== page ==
Most people here will disagree with the premise of the question, so try to disregard that (and that I know this is likely a very bad idea).

I'm considering buying a (new) car that I can't afford (unimportant details below), and I'm thinking about starting to drive for ridesharing apps on the side.

How much of the cost of the car (or the monthly payments) can I deduct from the income of the business, seeing how the car is obviously necessary for the business? The same question goes for insurance. The car will obviously be used privately by me as well.

Does the car need to be purchased by or registered to the company? The plan obviously is the buy the car, then start the business.

Is there anything I need to do in recordkeeping or budget to be able to deduct the cost of the car from the income of the business?

Could I let the business rent the car from me for the whole cost of the car regardless of the profit of the company?

Unimportant details about my finances:

I have a 401k that I just took a loan from to pay off credit card debt and other stuff. I don't have emergency savings (I do have enough in credit card credit lines to make it 6 months but logistics would be extremely difficult on getting money to pay mortgage/car payment.

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    Your first paragraph sounds like you plan on driving for Uber or Lyft, but the rest reads like you plan on incorporating your own rental fleet of one car. – Nuclear Wang Dec 11 '18 at 21:30
  • No I plan on doing the uber/lyft thing. I was just wondering if I could rent my car to my business which I then use to drive for uber. – xyious Dec 11 '18 at 21:35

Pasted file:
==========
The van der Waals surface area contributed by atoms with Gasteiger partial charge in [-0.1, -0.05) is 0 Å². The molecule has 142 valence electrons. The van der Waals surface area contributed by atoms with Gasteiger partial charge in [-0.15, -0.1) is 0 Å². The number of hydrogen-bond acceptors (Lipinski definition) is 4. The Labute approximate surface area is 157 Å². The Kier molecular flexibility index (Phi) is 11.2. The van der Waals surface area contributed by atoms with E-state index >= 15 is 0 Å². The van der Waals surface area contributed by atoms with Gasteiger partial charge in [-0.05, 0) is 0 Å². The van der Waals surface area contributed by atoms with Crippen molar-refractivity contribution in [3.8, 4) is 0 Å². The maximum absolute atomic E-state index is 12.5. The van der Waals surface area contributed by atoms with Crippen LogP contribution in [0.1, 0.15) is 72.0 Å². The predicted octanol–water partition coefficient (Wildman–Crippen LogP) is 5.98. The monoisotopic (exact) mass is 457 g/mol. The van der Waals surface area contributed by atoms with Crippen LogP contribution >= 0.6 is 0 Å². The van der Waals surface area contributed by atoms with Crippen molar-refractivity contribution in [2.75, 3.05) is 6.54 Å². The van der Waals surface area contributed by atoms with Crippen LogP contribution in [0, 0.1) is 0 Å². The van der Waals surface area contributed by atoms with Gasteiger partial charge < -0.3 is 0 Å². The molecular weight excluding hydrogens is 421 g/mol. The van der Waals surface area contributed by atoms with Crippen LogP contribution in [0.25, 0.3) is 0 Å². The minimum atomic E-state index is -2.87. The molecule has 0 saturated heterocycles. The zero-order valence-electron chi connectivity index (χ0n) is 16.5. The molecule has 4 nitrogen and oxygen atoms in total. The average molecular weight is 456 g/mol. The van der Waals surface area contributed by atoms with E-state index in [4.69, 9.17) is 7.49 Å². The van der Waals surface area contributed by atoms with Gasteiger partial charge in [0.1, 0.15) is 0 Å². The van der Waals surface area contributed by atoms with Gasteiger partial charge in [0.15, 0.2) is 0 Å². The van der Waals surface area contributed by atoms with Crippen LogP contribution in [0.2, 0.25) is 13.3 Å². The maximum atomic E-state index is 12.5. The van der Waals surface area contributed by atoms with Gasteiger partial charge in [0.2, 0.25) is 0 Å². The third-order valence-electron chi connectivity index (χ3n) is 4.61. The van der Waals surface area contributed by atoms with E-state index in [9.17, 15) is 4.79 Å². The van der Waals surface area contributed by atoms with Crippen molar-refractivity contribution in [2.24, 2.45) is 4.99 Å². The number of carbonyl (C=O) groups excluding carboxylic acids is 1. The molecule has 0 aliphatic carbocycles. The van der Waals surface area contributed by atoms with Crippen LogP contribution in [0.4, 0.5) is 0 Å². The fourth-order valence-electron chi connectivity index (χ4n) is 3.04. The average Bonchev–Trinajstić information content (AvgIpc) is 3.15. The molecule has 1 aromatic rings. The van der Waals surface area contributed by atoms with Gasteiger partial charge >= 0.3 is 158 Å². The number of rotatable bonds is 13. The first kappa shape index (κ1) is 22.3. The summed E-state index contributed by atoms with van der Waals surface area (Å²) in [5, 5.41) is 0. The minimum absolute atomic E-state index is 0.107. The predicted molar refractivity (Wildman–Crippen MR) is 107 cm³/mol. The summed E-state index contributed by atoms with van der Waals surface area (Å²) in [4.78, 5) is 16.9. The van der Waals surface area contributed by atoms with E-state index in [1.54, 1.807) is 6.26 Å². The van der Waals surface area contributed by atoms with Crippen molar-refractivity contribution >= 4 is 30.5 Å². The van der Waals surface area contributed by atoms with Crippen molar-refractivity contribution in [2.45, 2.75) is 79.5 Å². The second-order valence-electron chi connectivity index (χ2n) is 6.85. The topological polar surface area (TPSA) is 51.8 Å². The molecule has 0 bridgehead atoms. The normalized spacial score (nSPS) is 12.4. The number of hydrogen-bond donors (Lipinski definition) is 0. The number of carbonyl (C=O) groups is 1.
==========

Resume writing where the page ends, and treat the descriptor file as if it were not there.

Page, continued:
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    Please, please, please pay back your 401(k) loan before starting any new business or buying a car you can't afford. Do some searches on this site and other sites on 401(k) loans and see if you find any that recommend it. And credit cards are not emergency funds. How do you expect to pay the credit cards if you can't pay for the emergencies? – D Stanley Dec 11 '18 at 22:22
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    Why the S-Corp tag? – Hart CO Dec 11 '18 at 22:32

There's a lot of accounting that you need to understand.

In broad terms:

  • If you form any sort of business, you're going to form something that just passes-through to you. So there's no "company renting the car from me" you're the company.

  • If you were to buy the car, then the interest paid on the loan is deductible and the asset is depreciated separately. You'll have an asset, the car, a liability, the loan, and expenses in the form of interest cost on the loan and various expenses related to operating the car. Generally, companies lease things. The whole lease payment is the expense and it's generally easier that way because you don't own an asset to depreciate.

    • Buy or lease, you'll have to adjust whatever you end up doing based on the car's use in the business as you probably won't be using it 100% exclusively for business.

In any case I'm considering buying a (new) car that I can't afford is an awful idea. Begin with the lowest possible cost, upgrade as needed. Don't set off from an unsustainable place...

  • I'm not trying to buy a car to start the ridesharing thing, I'm trying to start the ridesharing thing to pay for the car I can't afford. – xyious Dec 12 '18 at 17:01
  • So from a tax standpoint is a passthrough business handled the same as if I did everything as an individual ? – xyious Dec 12 '18 at 17:03
  • So you already have the car? – quid Dec 12 '18 at 18:03
  • No. But I have already ordered the car (put deposit down, which isn't refundable, not sure if I could get it back if I fail to secure financing). I was going to buy the car anyway, it's just that the timing was dictated by outside influence. I would have been far better off buying it next year or the year after, but there was a small window of getting $7,500 tax credit and getting the car. – xyious Dec 12 '18 at 18:39

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